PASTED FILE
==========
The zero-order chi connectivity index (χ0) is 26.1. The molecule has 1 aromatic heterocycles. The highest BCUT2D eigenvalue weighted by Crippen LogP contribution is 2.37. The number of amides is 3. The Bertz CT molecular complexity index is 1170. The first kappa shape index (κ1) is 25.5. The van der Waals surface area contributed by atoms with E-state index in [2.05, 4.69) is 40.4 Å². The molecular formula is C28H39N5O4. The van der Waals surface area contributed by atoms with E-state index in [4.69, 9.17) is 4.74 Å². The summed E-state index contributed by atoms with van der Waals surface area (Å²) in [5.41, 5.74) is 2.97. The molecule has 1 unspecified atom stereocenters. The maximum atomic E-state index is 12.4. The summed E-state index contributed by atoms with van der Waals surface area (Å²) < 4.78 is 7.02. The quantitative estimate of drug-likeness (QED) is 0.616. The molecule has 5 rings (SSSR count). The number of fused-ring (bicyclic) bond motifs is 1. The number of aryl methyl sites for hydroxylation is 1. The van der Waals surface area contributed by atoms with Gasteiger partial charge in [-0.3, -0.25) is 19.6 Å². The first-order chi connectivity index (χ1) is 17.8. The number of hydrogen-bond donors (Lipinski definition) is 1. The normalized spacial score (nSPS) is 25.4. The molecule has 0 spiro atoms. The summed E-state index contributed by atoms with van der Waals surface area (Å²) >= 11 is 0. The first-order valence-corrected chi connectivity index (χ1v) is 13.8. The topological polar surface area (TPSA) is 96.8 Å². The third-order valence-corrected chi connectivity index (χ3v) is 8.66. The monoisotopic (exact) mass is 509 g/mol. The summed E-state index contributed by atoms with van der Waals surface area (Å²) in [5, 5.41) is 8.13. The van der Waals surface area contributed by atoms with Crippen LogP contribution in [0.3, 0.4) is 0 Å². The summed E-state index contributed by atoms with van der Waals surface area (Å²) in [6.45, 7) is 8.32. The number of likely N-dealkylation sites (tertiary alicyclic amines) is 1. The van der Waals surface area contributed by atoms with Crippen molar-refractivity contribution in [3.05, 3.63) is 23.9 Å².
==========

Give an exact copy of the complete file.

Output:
The zero-order chi connectivity index (χ0) is 26.1. The molecule has 1 aromatic heterocycles. The highest BCUT2D eigenvalue weighted by Crippen LogP contribution is 2.37. The number of amides is 3. The Bertz CT molecular complexity index is 1170. The first kappa shape index (κ1) is 25.5. The van der Waals surface area contributed by atoms with E-state index in [2.05, 4.69) is 40.4 Å². The molecular formula is C28H39N5O4. The van der Waals surface area contributed by atoms with E-state index in [4.69, 9.17) is 4.74 Å². The summed E-state index contributed by atoms with van der Waals surface area (Å²) in [5.41, 5.74) is 2.97. The molecule has 1 unspecified atom stereocenters. The maximum atomic E-state index is 12.4. The summed E-state index contributed by atoms with van der Waals surface area (Å²) < 4.78 is 7.02. The quantitative estimate of drug-likeness (QED) is 0.616. The molecule has 5 rings (SSSR count). The number of fused-ring (bicyclic) bond motifs is 1. The number of aryl methyl sites for hydroxylation is 1. The van der Waals surface area contributed by atoms with Gasteiger partial charge in [-0.3, -0.25) is 19.6 Å². The first-order chi connectivity index (χ1) is 17.8. The number of hydrogen-bond donors (Lipinski definition) is 1. The normalized spacial score (nSPS) is 25.4. The molecule has 0 spiro atoms. The summed E-state index contributed by atoms with van der Waals surface area (Å²) >= 11 is 0. The first-order valence-corrected chi connectivity index (χ1v) is 13.8. The topological polar surface area (TPSA) is 96.8 Å². The third-order valence-corrected chi connectivity index (χ3v) is 8.66. The monoisotopic (exact) mass is 509 g/mol. The summed E-state index contributed by atoms with van der Waals surface area (Å²) in [5, 5.41) is 8.13. The van der Waals surface area contributed by atoms with Crippen LogP contribution in [0.3, 0.4) is 0 Å². The summed E-state index contributed by atoms with van der Waals surface area (Å²) in [6.45, 7) is 8.32. The number of likely N-dealkylation sites (tertiary alicyclic amines) is 1. The van der Waals surface area contributed by atoms with Crippen molar-refractivity contribution in [3.05, 3.63) is 23.9 Å².